Société Générale acquires fintech challenger bank

French bank acquires Shine to expand its services to small businesses and entrepreneurs

French bank Société Générale (SocGen) has acquired challenger bank Shine to target small business customers with digital accounts and other online services.

The deal will add to the bank’s fintech ecosystem and will support SocGen’s small business and entrepreneur customers.

According to reports, SocGen paid €100m for the French fintech, which has built up a customer base of 70,000 entrepreneurs in the two years since its launch.

As well as an online business account, Shine offers digital tools to support businesses with administrative tasks such as invoicing and accounting, to allow them to focus on their business and development.

Shine will continue to develop independently, according to SocGen.

Marie-Christine Ducholet, director of retail banking at SocGen, said: “Through the acquisition of Shine, we will be able to offer entrepreneurs the widest offer in this growing, high-value market. Shine’s model appealed to us because it reinforces our relational promise to offer clients the best mix of people and digital technology.” 

Ducholet said the acquisition is part of SocGen’s open banking journey.

SocGen will also market Shine’s offering to its business clients if they prefer 100% online management and low-cost services. When Shine’s clients grow and require additional services, SocGen said it can offer these without customers needing to change banks.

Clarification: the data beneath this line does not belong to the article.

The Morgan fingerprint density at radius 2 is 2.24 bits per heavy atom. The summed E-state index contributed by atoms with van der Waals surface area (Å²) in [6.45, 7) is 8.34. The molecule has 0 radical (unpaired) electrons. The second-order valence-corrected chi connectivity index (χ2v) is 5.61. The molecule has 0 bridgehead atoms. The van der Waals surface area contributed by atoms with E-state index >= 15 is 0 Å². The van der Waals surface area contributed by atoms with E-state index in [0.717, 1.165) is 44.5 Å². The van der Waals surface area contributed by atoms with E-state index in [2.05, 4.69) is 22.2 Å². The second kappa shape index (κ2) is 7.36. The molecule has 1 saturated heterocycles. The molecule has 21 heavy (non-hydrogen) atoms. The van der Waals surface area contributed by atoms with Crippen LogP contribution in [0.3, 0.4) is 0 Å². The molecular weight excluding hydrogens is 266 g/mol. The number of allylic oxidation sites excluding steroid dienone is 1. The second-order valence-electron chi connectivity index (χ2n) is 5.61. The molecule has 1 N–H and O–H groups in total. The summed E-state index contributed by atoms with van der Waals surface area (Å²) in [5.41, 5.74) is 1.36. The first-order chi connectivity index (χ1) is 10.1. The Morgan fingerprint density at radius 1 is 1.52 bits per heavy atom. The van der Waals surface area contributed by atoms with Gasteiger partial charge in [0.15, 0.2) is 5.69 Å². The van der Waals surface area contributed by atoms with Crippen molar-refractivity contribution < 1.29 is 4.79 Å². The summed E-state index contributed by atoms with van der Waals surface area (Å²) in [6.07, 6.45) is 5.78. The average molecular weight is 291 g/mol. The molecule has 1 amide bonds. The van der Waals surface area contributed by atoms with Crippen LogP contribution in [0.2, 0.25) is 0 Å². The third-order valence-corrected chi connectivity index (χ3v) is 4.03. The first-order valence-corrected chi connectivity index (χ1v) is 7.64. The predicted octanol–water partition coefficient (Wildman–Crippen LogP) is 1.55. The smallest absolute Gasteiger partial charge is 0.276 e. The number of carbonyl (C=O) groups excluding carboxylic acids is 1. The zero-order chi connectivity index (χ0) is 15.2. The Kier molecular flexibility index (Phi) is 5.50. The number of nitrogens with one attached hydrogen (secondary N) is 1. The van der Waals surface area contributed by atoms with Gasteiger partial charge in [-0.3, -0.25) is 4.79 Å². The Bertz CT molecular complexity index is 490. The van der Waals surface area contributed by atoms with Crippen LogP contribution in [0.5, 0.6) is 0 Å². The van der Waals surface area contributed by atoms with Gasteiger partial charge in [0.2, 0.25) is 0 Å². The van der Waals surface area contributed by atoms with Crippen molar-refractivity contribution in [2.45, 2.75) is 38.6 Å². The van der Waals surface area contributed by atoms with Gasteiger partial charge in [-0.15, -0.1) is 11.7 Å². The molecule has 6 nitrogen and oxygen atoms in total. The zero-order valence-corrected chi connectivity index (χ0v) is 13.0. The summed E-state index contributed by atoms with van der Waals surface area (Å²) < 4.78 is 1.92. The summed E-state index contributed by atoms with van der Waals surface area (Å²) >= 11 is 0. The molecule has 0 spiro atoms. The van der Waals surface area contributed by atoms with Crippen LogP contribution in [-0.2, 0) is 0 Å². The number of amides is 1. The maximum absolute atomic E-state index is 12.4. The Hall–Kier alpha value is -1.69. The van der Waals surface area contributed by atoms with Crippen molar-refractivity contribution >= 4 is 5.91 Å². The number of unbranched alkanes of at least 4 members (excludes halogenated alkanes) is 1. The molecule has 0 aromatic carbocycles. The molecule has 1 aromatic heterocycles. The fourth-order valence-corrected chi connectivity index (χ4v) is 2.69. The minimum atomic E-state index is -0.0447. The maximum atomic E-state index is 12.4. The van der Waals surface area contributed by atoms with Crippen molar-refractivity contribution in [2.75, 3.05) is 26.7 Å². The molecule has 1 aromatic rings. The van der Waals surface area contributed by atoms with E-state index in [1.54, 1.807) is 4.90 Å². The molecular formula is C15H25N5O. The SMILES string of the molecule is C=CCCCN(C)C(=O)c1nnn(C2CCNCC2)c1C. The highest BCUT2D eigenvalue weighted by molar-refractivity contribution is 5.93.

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The bank’s strategy in fintech is to acquire rather than develop. SocGen first acquired a fintech in 2015 when it took over Fiduceo, and has since bought Lumo and Treezor. This experience of integrating traditional and new banking cultures will increase the chances of success in integrating Shine with the business.

When traditional banks acquire challengers, there are cultural barriers to overcome if they are to succeed.

BPCE, the result of a merger of two centuries-old French banks, acquired challenger bank Fidor in July 2016, but after a couple of years, BCPE put Fidor up for sale when things didn’t work out as planned.

At the time of the acquisition, BPCE chairman François Pérol said: “This is a key step in the acceleration of the digital transformation of our group. It further demonstrates our commitment to innovation, to developing a customer-centric approach enabled by digital banking technology, and to being more involved in the digital and mobile banking field.”

However, one source said BCPE never really had a strategy on how to take Fidor forward. This demonstrated the difficulty of integrating two contrasting business cultures.

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